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speeches within six of the seven days at Henry, Marshall county, Augusta, Hancock county, and Macomb, McDonough county, including all the necessary travel to meet him again at Freeport at the end of the six days. Now, I say, there is no charitable way to look at that statement, except to conclude that he is actually crazy. There is another thing in that statement that alarmed me very greatly as he states it, that he was going to 'trot me down to Egypt.' Thereby he would have you to infer that I would not come to Egypt unless he forced me-that I could not be got here, unless he, giantlike, had hauled me down here. That statement he makes, too, in the teeth of the knowledge that I had made the stipulation to come down here, and that he himself had been very reluctant to enter into the stipulation. More than all this, Judge Douglas, when he made that statement, must have been crazy, and wholly out of his sober senses, or else he would have known that when he got me down here that promise-that windy promise-of his powers to annihilate me, wouldn't amount to anything. Now, how little do I look like being carried away trembling? Let the Judge go on, and after he is done with his half hour, I want you all, if I can't go home myself, to let me stay and rot here; and if anything happens to the Judge, if I cannot carry him to the hotel and put him to bed, let me stay here and rot. I say, then, there is something extraordinary in this statement. I ask you if you know any other living man who would make such a statement? I will ask my friend Casey, over there, if he would do such a thing? Would he send that out and have his men take it as the truth? Did the Judge talk of trotting me down to Egypt to scare me to death? Why, I know this people better than he does. I was raised just a little east of here. I am a part of this people. But the Judge was raised further north, and, perhaps, he has some horrid idea of what this people might be

induced to do. But really I have talked about this matter perhaps longer than I ought, for it is no great thing, and yet the smallest are often the most difficult things to deal with. The Judge has set about seriously trying to make the impression that when we meet at different places I am literally in his clutches-that I am a poor, helpless, decrepit mouse, and that I can do nothing at all. This is one of the ways he has taken to create that impression. I don't know any other way to meet it, except this. I don't wan't to quarrel with him-to call him a liar-but when I come square up to him I don't know what else to call him, if I must tell the truth out. I want to be at peace, and reserve all my fighting powers for necessary occasions. My time, now, is very nearly out, and I give up the trifle that is left to the Judge, to let him set my knees trembling again, if he can."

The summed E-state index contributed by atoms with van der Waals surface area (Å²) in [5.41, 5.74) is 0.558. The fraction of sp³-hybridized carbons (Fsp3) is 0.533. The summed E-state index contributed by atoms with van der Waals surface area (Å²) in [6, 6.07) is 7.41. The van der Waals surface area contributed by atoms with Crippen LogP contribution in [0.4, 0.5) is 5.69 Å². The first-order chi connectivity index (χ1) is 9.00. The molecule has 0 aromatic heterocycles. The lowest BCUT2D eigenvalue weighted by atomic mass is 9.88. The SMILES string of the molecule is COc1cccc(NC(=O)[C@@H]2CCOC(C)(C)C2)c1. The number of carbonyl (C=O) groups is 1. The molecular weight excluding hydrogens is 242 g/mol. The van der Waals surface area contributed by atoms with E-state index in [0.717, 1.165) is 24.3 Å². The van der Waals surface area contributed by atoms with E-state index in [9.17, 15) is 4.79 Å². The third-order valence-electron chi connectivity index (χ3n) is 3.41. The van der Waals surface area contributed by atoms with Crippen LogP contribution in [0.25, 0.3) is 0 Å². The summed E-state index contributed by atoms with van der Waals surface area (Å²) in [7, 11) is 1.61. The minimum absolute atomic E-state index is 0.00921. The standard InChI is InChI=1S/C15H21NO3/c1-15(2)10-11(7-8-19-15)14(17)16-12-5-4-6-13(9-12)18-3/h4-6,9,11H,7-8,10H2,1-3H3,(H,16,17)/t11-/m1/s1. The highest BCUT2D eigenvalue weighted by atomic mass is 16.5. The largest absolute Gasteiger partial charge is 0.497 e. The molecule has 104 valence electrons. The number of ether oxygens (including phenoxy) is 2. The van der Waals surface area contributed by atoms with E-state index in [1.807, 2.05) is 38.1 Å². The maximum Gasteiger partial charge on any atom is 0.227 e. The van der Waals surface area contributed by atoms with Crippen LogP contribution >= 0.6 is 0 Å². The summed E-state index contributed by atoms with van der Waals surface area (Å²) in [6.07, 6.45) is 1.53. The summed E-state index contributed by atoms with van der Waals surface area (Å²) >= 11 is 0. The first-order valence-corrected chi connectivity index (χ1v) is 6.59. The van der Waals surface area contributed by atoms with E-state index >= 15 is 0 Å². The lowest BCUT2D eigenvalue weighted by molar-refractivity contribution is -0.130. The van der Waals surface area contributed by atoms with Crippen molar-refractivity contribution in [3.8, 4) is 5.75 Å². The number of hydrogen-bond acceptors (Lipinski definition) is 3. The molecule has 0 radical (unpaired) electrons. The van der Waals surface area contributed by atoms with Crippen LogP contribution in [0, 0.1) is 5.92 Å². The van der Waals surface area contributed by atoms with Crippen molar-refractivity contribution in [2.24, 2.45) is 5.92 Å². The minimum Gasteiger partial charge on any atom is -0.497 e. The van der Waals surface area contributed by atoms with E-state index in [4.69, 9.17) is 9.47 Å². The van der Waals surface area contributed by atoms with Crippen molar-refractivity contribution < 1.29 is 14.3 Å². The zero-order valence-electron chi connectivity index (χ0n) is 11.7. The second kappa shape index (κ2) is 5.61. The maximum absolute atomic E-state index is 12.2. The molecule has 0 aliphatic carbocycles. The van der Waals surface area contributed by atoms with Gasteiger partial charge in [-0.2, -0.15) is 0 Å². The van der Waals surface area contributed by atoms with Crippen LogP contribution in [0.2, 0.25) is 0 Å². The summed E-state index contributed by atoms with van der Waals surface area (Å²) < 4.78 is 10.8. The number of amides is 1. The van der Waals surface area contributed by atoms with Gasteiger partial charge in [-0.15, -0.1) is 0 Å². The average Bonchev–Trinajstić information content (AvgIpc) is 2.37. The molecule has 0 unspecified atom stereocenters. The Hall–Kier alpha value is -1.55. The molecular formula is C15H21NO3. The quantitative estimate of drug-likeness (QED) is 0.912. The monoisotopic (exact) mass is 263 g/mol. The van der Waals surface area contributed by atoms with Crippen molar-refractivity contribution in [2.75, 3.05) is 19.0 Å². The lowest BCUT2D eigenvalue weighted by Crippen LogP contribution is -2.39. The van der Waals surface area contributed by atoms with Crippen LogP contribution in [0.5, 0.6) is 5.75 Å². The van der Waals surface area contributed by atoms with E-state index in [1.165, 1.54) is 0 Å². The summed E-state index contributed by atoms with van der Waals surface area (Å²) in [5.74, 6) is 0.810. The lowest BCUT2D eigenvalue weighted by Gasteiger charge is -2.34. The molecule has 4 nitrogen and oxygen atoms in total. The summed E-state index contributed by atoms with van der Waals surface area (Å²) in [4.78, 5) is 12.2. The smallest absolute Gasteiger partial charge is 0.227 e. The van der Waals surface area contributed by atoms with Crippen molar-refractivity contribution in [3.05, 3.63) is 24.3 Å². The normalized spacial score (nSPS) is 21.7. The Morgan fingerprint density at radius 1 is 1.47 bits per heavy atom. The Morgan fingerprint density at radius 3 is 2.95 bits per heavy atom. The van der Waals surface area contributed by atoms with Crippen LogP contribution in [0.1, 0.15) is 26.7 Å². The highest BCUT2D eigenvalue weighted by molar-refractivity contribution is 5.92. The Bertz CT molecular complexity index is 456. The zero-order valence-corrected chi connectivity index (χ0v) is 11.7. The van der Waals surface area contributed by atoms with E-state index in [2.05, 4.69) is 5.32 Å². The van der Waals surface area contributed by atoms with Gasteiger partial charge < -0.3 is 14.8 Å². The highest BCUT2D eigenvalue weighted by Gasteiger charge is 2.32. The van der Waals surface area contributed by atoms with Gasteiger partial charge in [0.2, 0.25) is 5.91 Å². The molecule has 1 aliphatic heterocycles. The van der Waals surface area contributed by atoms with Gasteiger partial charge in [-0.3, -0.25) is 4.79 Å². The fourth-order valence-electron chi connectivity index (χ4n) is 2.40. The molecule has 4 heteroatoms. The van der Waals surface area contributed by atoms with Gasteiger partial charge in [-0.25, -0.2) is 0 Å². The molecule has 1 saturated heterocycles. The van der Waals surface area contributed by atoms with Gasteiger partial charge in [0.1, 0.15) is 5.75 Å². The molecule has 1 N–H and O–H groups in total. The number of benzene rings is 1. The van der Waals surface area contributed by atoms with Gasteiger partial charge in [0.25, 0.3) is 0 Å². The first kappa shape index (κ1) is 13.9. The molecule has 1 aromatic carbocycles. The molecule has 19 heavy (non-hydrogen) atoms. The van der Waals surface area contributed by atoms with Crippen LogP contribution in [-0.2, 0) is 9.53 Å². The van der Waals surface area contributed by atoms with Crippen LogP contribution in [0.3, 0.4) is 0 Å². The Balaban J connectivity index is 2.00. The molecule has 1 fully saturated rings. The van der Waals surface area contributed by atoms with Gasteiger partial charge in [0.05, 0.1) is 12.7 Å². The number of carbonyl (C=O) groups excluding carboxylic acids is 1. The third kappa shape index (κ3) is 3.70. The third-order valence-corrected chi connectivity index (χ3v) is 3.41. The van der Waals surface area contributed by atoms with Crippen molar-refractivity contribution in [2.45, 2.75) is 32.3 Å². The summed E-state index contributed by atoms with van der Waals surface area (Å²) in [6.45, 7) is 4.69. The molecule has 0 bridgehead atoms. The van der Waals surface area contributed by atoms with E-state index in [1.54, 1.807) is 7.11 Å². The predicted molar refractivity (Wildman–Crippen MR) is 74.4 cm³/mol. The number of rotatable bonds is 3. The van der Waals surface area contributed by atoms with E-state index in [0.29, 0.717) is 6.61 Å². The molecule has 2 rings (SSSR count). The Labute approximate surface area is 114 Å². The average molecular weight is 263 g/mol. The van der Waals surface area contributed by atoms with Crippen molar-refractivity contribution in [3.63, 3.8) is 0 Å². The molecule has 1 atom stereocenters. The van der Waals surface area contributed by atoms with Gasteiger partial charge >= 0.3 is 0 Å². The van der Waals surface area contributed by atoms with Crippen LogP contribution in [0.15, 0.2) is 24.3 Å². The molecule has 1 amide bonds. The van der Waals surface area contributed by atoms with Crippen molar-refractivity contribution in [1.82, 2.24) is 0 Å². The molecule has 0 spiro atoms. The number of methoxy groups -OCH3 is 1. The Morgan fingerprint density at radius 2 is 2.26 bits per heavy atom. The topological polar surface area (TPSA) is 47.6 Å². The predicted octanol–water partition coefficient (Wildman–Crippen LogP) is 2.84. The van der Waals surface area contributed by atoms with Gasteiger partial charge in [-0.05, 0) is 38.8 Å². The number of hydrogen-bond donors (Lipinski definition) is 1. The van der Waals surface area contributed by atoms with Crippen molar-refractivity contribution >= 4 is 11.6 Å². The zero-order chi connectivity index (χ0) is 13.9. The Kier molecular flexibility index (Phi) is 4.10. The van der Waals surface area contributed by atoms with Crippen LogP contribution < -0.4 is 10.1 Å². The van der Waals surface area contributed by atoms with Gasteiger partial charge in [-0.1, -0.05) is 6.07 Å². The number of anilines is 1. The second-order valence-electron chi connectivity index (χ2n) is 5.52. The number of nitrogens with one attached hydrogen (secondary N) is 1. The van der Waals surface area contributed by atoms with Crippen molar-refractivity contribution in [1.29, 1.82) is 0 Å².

Mr. Greeley, in the Tribune, speaks of this great Senatorial contest, and its result, as follows:

"In 1858, the Republican State Convention unanimously designated him as their representative man to stump the State against Stephen A. Douglas. They knew that the struggle would be a desperate one-that they must put their very best foot foremost. If they had had a champion whom they supposed abler and worthier than Mr. Lincoln, they would have chosen that champion for this arduous service. They had nearly all heard Lincoln and their other speakers, and ought to have known by this time who was their best man; yet they choose Abraham Lincoln. If they don't know who is their best man, should not missionaries be sent out to teach them?

"Mr. Lincoln went into this canvass under most discouraging auspices. Many leading Republicans out of the State thought the opposition to Mr. Douglas impolitic and mistaken. We certainly thought so; and, though we said little on the point, our very silence was

damaging in a State where more people read this paper than any other. It has been a hundred times asserted that The Tribune defeated Lincoln.' But there were other outside influences, as adverse and at least equally potent. In 1856, the State polled 37,444 American or Whig votes for Fillmore. Many of these were cast by natives of Kentucky; all by men who love and confide in John J. Crittenden. In the thickest of the fray, a letter from Mr. Crittenden was published, advising them to favor Mr. Douglas's reelection. Undoubtedly, this had an overruling influence with thousands. Yet, after Messrs. Lincoln and Douglas had thoroughly canvassed the State, the people voted with the following result: